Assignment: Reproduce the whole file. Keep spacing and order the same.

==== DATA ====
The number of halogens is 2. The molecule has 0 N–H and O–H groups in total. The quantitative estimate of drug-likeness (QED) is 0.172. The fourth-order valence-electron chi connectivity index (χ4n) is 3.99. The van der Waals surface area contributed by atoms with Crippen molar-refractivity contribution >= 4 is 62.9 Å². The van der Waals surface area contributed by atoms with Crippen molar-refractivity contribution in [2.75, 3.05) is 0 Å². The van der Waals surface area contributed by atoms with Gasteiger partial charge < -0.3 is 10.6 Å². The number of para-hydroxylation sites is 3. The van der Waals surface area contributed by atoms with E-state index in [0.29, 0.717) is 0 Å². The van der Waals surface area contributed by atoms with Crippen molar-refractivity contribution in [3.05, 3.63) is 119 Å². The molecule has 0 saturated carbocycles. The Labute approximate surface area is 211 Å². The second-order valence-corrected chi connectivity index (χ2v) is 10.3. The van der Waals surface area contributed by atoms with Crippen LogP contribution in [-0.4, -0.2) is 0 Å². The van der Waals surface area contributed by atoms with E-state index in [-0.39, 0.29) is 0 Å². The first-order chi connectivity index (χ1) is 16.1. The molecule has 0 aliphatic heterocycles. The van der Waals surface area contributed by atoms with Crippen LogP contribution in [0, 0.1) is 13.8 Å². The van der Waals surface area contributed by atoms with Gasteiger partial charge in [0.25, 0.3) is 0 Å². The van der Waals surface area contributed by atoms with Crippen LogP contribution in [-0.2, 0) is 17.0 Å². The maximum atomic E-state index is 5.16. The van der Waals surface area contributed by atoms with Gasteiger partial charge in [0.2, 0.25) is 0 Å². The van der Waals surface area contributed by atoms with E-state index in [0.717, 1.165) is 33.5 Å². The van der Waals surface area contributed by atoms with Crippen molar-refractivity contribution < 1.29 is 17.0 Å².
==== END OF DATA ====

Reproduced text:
The number of halogens is 2. The molecule has 0 N–H and O–H groups in total. The quantitative estimate of drug-likeness (QED) is 0.172. The fourth-order valence-electron chi connectivity index (χ4n) is 3.99. The van der Waals surface area contributed by atoms with Crippen molar-refractivity contribution >= 4 is 62.9 Å². The van der Waals surface area contributed by atoms with Crippen molar-refractivity contribution in [2.75, 3.05) is 0 Å². The van der Waals surface area contributed by atoms with Gasteiger partial charge < -0.3 is 10.6 Å². The number of para-hydroxylation sites is 3. The van der Waals surface area contributed by atoms with E-state index in [0.29, 0.717) is 0 Å². The van der Waals surface area contributed by atoms with Crippen molar-refractivity contribution in [3.05, 3.63) is 119 Å². The molecule has 0 saturated carbocycles. The Labute approximate surface area is 211 Å². The second-order valence-corrected chi connectivity index (χ2v) is 10.3. The van der Waals surface area contributed by atoms with Crippen LogP contribution in [-0.4, -0.2) is 0 Å². The van der Waals surface area contributed by atoms with E-state index in [-0.39, 0.29) is 0 Å². The first-order chi connectivity index (χ1) is 16.1. The molecule has 0 aliphatic heterocycles. The van der Waals surface area contributed by atoms with Crippen LogP contribution in [0, 0.1) is 13.8 Å². The van der Waals surface area contributed by atoms with Gasteiger partial charge in [0.25, 0.3) is 0 Å². The van der Waals surface area contributed by atoms with Crippen LogP contribution in [-0.2, 0) is 17.0 Å². The maximum atomic E-state index is 5.16. The van der Waals surface area contributed by atoms with Gasteiger partial charge in [0.2, 0.25) is 0 Å². The van der Waals surface area contributed by atoms with E-state index in [0.717, 1.165) is 33.5 Å². The van der Waals surface area contributed by atoms with Crippen molar-refractivity contribution < 1.29 is 17.0 Å².